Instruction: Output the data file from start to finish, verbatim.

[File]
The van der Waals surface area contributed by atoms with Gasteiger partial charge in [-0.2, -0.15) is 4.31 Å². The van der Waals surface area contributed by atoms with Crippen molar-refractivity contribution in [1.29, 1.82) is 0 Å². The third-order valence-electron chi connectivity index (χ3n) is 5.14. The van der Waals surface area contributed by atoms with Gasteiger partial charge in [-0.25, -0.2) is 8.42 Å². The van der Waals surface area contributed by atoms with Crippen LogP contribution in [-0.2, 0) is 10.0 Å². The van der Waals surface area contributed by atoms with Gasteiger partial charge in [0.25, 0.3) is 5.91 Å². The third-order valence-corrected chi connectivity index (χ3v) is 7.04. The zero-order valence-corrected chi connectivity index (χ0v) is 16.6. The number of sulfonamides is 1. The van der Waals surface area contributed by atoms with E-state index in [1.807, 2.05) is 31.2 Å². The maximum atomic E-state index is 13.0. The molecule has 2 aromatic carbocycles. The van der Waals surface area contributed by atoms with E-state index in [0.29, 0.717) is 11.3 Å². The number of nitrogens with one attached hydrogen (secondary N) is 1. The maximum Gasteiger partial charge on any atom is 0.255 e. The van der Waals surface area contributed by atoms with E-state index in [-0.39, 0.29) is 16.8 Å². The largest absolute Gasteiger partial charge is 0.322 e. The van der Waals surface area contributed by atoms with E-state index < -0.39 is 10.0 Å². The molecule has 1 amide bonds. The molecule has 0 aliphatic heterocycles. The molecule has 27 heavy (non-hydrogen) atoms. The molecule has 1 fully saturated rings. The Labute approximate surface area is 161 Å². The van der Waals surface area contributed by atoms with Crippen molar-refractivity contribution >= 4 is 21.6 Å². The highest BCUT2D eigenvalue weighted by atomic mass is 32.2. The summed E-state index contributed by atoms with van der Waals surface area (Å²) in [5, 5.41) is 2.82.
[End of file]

The van der Waals surface area contributed by atoms with Gasteiger partial charge in [-0.2, -0.15) is 4.31 Å². The van der Waals surface area contributed by atoms with Crippen molar-refractivity contribution in [1.29, 1.82) is 0 Å². The third-order valence-electron chi connectivity index (χ3n) is 5.14. The van der Waals surface area contributed by atoms with Gasteiger partial charge in [-0.25, -0.2) is 8.42 Å². The van der Waals surface area contributed by atoms with Crippen LogP contribution in [-0.2, 0) is 10.0 Å². The van der Waals surface area contributed by atoms with Gasteiger partial charge in [0.25, 0.3) is 5.91 Å². The third-order valence-corrected chi connectivity index (χ3v) is 7.04. The zero-order valence-corrected chi connectivity index (χ0v) is 16.6. The number of sulfonamides is 1. The van der Waals surface area contributed by atoms with E-state index in [1.807, 2.05) is 31.2 Å². The maximum atomic E-state index is 13.0. The molecule has 2 aromatic carbocycles. The van der Waals surface area contributed by atoms with E-state index in [0.29, 0.717) is 11.3 Å². The number of nitrogens with one attached hydrogen (secondary N) is 1. The maximum Gasteiger partial charge on any atom is 0.255 e. The van der Waals surface area contributed by atoms with E-state index in [-0.39, 0.29) is 16.8 Å². The largest absolute Gasteiger partial charge is 0.322 e. The van der Waals surface area contributed by atoms with E-state index < -0.39 is 10.0 Å². The molecule has 1 amide bonds. The molecule has 0 aliphatic heterocycles. The molecule has 27 heavy (non-hydrogen) atoms. The molecule has 1 fully saturated rings. The Labute approximate surface area is 161 Å². The van der Waals surface area contributed by atoms with Crippen molar-refractivity contribution >= 4 is 21.6 Å². The highest BCUT2D eigenvalue weighted by atomic mass is 32.2. The summed E-state index contributed by atoms with van der Waals surface area (Å²) in [5, 5.41) is 2.82.